F. Coulmas uses this text as an example in Writing Systems (Cambridge, 2003: 129). The caption ('Ionian Greek inscription'), transcription (e.g. ἐλθόυτος and ἀλογγόσο̄ς), accentuation (e.g. ἢλθον) and translation ('The foreigners guided... and the Egyptians Amasis') are all sadly faulty.
The non-Ionic nature of the main inscription is evident from several features:
Ἐλεφαντίναν, Ψαμά̄τιχō τοὶ, and ἁμὲ. Note also πρᾶτον in the mark of Anaxanor.
Anne Jeffery's notes (search for 'Abou Simbel') are very informative about the variety of texts that compose this single 'inscription'.
LSJ cites this inscription in at least six entries. A search for 'Abu Simbel' returns ten instances.
LSJ s.v. ἵημι: 'Dor. ἀν-ίη SIG 1 (Abu Simbel, vi B.C.);' [my bold]
s.v. ἀνίημι: 'Ion. 3sg. ἀνίη SIG 1 (Abu Simbel, vi B. C.' (sic) [my bold]
This use of eta is also seen in ἦλθον and ἦχε. LSJ relates the latter to ἄγω, but then the eta would have to be an Ionic feature.
(On the basis of the drawing in Coulmas), the name Ψαμμά̄τιχος (Ψαμμήτιχος in Hdt.2.2.1, etc.) shows the (familiar) Light Blue use of <Ψ> for p+s and for /kh/, not the Red use of these characters for /kh/ and k+s respectively.
LSJ s.v. Ψ notes, 'not used in the Attic alphabet: in the Western Gr. alphabets it represents the sound χ (kh): with the value ps it is found in SIG1 (Nubia, vi B. C.),...'.
The key point in understanding these spellings is that (this) Rhodian script, like (some) Cretan, used
ΝΕΣΤΟΡΟΣ, ΠΟΤΕΡΙΟΝ (ποτήριον), and KENON (κεῖνον, κῆνον).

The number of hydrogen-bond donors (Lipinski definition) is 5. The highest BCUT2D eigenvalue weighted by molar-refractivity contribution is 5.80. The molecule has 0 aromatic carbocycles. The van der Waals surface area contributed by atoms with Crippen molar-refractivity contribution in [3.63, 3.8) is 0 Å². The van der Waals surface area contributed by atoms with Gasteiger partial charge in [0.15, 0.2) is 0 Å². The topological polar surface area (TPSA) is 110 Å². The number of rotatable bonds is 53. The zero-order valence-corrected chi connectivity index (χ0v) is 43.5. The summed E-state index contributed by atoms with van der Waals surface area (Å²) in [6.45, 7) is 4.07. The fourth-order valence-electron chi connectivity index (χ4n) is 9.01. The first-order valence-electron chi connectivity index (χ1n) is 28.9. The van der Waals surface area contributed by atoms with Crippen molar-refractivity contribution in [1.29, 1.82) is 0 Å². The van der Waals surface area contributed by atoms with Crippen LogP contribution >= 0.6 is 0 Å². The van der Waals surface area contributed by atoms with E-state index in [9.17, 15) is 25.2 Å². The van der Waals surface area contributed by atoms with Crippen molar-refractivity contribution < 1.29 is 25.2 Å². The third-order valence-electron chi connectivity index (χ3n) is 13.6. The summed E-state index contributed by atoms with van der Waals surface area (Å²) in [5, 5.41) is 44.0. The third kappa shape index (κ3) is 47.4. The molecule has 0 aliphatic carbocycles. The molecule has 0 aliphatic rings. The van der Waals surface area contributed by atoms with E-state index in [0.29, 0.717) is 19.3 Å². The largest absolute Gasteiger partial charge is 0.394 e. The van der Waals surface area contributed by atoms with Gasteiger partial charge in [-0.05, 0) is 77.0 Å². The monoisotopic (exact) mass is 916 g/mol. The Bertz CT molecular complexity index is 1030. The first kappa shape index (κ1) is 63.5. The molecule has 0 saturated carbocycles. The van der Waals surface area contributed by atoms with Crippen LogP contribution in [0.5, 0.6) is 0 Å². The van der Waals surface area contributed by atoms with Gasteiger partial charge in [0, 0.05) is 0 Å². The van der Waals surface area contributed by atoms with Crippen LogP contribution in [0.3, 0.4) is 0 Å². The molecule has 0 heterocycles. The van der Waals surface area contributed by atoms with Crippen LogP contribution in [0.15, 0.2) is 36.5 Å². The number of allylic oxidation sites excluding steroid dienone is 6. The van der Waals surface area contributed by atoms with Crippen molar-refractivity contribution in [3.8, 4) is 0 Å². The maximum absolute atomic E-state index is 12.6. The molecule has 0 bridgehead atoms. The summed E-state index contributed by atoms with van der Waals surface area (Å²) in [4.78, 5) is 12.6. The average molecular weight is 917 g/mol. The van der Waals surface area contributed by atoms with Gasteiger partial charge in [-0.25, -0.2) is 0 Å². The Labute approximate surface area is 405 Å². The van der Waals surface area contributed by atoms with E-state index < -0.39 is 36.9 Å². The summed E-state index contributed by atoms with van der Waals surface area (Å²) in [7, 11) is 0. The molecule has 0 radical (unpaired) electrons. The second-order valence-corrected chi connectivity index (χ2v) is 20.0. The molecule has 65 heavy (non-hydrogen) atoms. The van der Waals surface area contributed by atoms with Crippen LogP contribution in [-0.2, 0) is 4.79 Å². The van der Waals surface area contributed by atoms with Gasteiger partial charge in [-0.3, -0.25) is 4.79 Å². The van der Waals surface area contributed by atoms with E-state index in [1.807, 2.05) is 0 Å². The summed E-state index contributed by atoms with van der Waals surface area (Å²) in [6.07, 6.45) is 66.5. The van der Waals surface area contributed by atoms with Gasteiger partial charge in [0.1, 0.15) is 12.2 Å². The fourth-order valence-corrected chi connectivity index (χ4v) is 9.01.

See Buck § 4.6 for eta in use to represent a vowel outside Ionic.
The mark of Telephos of Ialysos, one of the Rhodians illustrates this: Τήλεφός μ’ ἔγραφε ℎο Ἰᾱλύσιο. The toponym on which the ethnic adjective is based appears in Homer in its Ionic form, Ἰήλυσος (Il.2.654: Λίνδον | Ἰηλυσόν τε || καὶ ἀργινόεντα Κάμειρον.).
Note also the name Ἀναχσάνορ (unless Ἀναξσάνορ: SEG XXIX 1669) and his mark ℎο Ἰᾱλύσιος ℎόκα ('Dor.' for ὅτε) βασιλ|εὺς ἤλασε τὸν στρατὸν τὸ πρᾶτον.
The adverb υἷς 'as far as' is only in this inscription (according to PHI Greek Inscriptions): Cf. Buck § 132.4 'Rhod. ... (no. 104.3)'.
κατύπερθε (apparently only here in epigraphic texts) shows psilosis and is called 'Ion.' in LSJ. Indeed, it is in Ionic (50x Hdt., 1x Arrian's Indika), but may not be unique to Ionic. We must remember that Rhodian has ἰαρός and ἰερός with a smooth breaking (Buck §§ 58.b 261.8: ἐπ᾿ ἰερέως 'of NN' appears as a dating formula), which suggests some degree of psilosis.